The sun is so hot on the back of my neck.
Then my mother and my aunties begin to sing Amazing Grace in full, rich acapella harmonies.
We watch the coffin disappear under the earth. Then we leave my uncle behind. To the hills and the mist and the grass.
After lunch, the coach heads back to Kuala Lumpur but my family decide to stay behind. We stop at my uncle’s favourite ice-cream parlour, sit inside the cool dimness and spoon back ais kacang with pandang ice cream. We eat and talk, ignoring the small half-feral cats curling around our ankles.
When we’re done, we make our way to my grandparents’ house – The Old Bentong House – where my uncle lived. There is a cardboard sign hanging from the front door, his unexpected handwriting: ‘Going for a jog’.
We stand there, say nothing.
It is tied so neatly with yellow string.
We leave it intact, go round to the back door which opens into the old kitchen. Light streams in, and it is hard. His laptop is open and wired to the mains. His shirts and socks and underpants hang on the rack. There are eggs in the fridge, and vitamin bottles, nutrition drinks, prayers on scraps of paper. There is a tub of half-eaten pink ice-cream.
I take the stairs up into the long main room. It is dark, the wooden floor warm and covered with dust. I go – as I always do – to the old electronic organ. And I sit and I play and I sing.
My sister pushes back the curtains and the Bentong light hits the floor, makes it gleam. Sooner or later, we all end up here, in the main room, picking through knick-knacks – the row of old Encyclopaedias, handing round his many faded trophies.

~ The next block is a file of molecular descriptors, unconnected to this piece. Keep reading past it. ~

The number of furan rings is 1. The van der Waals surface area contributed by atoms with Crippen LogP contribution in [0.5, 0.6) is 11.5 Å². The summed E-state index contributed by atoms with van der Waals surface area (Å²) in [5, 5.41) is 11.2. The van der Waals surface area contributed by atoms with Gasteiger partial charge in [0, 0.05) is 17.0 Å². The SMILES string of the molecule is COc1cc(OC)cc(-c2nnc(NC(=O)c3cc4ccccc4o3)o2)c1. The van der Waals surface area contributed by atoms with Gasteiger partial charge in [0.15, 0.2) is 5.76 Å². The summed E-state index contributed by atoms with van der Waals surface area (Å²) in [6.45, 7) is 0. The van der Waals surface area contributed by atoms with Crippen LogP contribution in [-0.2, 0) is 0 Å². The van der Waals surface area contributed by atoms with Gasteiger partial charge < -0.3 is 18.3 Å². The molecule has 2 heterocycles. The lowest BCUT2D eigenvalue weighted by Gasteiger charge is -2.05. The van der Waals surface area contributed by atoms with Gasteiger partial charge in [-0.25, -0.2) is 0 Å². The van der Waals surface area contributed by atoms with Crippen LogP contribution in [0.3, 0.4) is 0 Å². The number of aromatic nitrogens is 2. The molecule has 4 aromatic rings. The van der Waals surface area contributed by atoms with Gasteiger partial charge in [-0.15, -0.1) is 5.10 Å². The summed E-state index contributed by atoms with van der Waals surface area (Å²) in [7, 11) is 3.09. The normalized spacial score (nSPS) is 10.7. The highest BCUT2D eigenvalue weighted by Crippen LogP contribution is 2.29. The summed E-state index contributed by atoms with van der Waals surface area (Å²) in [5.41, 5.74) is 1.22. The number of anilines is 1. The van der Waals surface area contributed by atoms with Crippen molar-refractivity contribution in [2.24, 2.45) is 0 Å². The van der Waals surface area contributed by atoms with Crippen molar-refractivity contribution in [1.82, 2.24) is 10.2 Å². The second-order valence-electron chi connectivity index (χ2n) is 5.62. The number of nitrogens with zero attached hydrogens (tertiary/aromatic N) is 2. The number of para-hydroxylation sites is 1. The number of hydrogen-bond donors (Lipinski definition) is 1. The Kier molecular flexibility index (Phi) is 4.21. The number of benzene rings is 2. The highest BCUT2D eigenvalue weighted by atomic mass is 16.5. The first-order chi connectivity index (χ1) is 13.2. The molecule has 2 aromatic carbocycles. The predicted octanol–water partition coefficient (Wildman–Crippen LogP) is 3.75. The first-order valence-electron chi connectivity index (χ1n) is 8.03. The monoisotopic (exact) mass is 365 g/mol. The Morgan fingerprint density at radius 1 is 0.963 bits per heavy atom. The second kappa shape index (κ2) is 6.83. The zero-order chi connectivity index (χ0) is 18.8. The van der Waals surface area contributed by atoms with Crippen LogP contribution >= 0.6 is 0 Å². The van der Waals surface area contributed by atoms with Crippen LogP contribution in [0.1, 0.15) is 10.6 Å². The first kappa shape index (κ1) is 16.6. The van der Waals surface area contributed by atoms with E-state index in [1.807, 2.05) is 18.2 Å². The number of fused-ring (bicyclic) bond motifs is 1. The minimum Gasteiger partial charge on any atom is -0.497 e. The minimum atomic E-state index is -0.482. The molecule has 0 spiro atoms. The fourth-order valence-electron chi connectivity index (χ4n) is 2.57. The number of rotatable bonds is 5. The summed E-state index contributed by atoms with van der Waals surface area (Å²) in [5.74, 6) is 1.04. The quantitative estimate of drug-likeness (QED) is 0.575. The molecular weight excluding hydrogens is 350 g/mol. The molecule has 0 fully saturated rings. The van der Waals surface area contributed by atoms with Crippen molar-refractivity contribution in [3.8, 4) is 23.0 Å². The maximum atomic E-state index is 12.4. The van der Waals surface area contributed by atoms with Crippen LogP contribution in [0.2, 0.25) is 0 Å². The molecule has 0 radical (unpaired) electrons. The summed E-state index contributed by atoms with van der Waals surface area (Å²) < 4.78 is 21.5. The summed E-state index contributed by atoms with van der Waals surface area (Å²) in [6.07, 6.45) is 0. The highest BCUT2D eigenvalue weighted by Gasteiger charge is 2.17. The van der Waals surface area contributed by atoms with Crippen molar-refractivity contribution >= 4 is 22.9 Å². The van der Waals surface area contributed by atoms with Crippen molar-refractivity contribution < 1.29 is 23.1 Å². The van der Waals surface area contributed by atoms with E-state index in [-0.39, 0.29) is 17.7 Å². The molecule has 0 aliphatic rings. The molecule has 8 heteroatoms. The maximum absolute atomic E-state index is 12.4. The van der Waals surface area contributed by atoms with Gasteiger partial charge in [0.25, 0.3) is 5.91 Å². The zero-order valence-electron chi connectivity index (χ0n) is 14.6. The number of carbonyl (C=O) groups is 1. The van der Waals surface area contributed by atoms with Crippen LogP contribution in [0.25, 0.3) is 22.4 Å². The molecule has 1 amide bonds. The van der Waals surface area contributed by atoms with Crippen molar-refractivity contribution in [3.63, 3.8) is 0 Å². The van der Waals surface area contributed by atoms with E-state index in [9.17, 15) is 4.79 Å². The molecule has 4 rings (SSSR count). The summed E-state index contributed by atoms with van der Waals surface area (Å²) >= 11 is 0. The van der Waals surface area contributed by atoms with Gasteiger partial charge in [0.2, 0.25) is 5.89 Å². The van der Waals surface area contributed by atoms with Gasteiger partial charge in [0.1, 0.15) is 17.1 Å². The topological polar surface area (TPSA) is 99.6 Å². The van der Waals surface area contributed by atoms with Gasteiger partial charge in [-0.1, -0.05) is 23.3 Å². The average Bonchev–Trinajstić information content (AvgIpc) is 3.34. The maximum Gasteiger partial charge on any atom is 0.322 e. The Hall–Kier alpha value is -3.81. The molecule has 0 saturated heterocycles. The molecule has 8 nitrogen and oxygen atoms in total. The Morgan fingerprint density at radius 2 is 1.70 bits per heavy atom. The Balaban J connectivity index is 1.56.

My brother-in-law takes his turn at the organ, cranks out a tune. He dabbles with the side panel and, suddenly – lo! – a disco drumbeat. It pulses out from the instrument louder than I thought it could. We turn around to watch. Then, for no reason at all, we begin to dance – my brother stuttering a moonwalk across the floor, my father doing the chicken dance. I Chuck Berry it across the room. We hop from leg to leg, clumsy and uncoordinated, arms swinging free. Our faces glisten with sweat. And it feels so good to move.
Days later, alone in the taxi, I cry on the way to the airport. We pass mamak stalls and tin shacks, trees heavy with papaya. It dawns on me finally how, for my whole life, Khing Joo has meant Malaysia and Malaysia has meant Khing Joo.
My uncle – king of roti canai, iced milo and durian. The first graduate of the Tan family, the Maths teacher, the plantation-worker. Followed by his pack of loyal dogs, crossing the river with his shoes under his armpits, laying cocoa beans out in the sun. My uncle – the Genting-gambler, the stock-market strategist, the tennis champion, badminton champion, ping-pong champion, trophy winner. My uncle – the cancer sufferer, the fighter, the stubborn. Homesick and yearning for Bentong. With the oxygen mask in the hospital bed. My uncle.
Out. Gone for a jog.
Aliyah Kim Keshani is a London-based writer who has just completed a master’s in creative writing at Birkbeck. She has had short stories and poetry published in the Mechanics’ Institute Review and will feature in My Lot is a Sky (2018), a new international women’s poetry anthology. In 2017, she was awarded a commended place in the life writing category for the Wasafiri New Writing Prize. She was also selected to attend the Penguin WriteNow London Event and was later shortlisted for the Penguin WriteNow Novel Mentorship Programme. She is currently working on her first novel.